Rinse the chicken under cold water. Dry it completely on paper towels. With a sharp knife, cut off and discard as much fat as you can. It’s impossible to remove all of the fat without cutting your fingers, so please don’t do that.

Cut the chicken thighs into strips about 1-inch wide. The strips won’t look identical. There may be some short, stumpy pieces. Use them, too. Even frozen chicken fingers vary in size and shape.

Place two layers of paper towels onto two platters.

In a bowl, preferably with a flat bottom, place the potato starch, salt and garlic powder. Mix it together well with a fork.

Crack the eggs into another bowl. Whisk to blend.

One at a time, roll the pieces of chicken into the potato starch mixture to coat, then submerge them in the eggs, and roll them again in potato starch, until completely covered. Place the chicken pieces on a dinner plate.

Pour enough olive oil into the first frying pan to cover the entire bottom, 1/8-inch deep. Heat on a medium flame.

Move the chicken fingers into the oil. Sizzle them in the oil until golden brown. Using tongs, turn over the chicken fingers and fry them. If the oil sputters and is too hot, turn down the flame. Add more oil, if needed. When the chicken is fluffy and crunchy, move it to the paper towel-lined platters. Repeat with remaining pieces of chicken. Serve immediately.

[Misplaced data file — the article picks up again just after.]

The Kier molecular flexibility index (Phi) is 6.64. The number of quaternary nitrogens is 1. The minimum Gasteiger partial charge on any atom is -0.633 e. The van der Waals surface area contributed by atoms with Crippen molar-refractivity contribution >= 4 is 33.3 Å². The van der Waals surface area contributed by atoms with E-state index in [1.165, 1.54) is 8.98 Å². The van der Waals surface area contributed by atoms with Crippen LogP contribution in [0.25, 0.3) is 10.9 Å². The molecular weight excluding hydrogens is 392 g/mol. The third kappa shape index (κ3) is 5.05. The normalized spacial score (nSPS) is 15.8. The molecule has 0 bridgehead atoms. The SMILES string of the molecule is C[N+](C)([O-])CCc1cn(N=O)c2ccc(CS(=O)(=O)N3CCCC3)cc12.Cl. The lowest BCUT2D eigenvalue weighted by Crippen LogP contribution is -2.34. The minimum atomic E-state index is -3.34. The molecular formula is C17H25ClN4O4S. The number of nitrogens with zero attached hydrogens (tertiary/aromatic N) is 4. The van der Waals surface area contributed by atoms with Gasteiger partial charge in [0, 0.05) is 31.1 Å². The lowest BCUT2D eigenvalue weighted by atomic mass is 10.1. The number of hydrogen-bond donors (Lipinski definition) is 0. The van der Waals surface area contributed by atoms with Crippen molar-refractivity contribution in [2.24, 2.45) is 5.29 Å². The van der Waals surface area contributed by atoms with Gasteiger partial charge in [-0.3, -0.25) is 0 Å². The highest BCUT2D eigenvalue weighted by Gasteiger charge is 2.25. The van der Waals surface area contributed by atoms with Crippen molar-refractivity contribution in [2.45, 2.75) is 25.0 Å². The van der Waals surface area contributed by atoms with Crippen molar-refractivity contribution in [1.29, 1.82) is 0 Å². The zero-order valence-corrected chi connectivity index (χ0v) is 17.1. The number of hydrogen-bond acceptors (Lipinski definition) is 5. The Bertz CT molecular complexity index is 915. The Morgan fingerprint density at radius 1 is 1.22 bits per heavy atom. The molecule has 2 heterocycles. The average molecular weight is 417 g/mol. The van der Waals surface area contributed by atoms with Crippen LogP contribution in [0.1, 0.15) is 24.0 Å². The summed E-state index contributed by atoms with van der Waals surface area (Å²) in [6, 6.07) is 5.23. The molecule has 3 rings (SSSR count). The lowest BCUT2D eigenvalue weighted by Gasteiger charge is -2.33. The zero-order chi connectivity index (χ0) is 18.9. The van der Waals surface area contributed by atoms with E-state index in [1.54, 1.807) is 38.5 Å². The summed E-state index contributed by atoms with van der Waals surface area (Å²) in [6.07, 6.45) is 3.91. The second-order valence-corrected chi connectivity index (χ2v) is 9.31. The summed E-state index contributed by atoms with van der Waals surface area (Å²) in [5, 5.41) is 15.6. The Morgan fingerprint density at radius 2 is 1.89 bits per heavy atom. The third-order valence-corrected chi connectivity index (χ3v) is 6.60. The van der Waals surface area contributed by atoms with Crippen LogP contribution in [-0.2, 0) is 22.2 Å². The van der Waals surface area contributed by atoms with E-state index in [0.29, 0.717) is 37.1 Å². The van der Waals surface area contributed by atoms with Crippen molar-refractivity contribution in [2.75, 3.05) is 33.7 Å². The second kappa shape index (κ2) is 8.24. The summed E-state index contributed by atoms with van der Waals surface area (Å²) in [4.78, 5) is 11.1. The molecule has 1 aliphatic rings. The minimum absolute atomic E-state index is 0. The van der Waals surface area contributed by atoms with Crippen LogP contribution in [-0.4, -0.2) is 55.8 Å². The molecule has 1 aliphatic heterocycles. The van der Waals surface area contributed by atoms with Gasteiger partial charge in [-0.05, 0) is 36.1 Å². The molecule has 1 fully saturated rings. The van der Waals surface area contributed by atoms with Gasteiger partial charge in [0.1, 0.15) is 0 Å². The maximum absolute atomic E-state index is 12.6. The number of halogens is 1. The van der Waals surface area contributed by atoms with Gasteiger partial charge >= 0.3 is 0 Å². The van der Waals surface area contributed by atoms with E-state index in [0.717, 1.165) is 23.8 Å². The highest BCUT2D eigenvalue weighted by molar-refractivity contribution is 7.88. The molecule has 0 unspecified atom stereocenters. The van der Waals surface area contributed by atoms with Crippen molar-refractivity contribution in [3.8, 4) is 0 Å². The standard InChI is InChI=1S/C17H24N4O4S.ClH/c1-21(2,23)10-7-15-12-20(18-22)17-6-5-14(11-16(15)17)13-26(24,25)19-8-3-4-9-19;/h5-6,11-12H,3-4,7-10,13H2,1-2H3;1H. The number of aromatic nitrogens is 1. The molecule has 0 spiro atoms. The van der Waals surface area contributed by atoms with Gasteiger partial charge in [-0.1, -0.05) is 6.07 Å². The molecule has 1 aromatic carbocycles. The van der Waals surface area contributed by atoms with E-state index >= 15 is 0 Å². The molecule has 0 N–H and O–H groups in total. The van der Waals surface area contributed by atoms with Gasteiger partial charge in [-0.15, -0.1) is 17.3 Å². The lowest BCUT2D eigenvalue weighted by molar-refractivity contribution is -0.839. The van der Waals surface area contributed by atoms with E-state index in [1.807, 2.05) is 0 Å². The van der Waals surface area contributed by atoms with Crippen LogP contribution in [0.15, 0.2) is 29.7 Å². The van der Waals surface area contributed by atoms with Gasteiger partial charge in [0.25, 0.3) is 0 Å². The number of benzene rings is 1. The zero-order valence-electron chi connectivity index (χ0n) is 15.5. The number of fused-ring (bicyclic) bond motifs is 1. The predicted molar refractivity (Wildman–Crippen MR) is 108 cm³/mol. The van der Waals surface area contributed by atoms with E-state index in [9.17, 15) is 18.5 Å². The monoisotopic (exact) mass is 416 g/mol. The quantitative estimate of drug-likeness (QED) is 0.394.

This recipe can be made 2 days in advance and refrigerated, or it can be frozen. When ready to serve, bring the chicken fingers to room temperature, and warm them in a preheated 350 degree F oven until sizzling, about 10-15 minutes.

Chocolate-Dipped Matzah | Dairy or Pareve

Yield: 24 pieces

1 pound semisweet chocolate, (two 8-ounce packages)

2 pieces of matzah

2 pieces of parchment paper

1 cup, or more, of multi-colored sprinkles

Note: Many brands of semisweet chocolate contain some dairy products. OH! NUTS (ohnuts.com) carries pareve kosher-for-Passover chocolate and sprinkles. Depending on which Passover chocolate you select, you may need to add a little sugar to it.

Fill the bottom pot of a double boiler with 2 inches of water. Fit the top pot in position and place the chocolate inside. Cover it with the lid. (Or you can use a heatproof bowl that fits over a pot. Use foil to cover the bowl.)

Bring the water to a fast simmer and melt the chocolate. Remove the top of the double boiler from the boiling water. Bring the chocolate to room temperature, while still covered.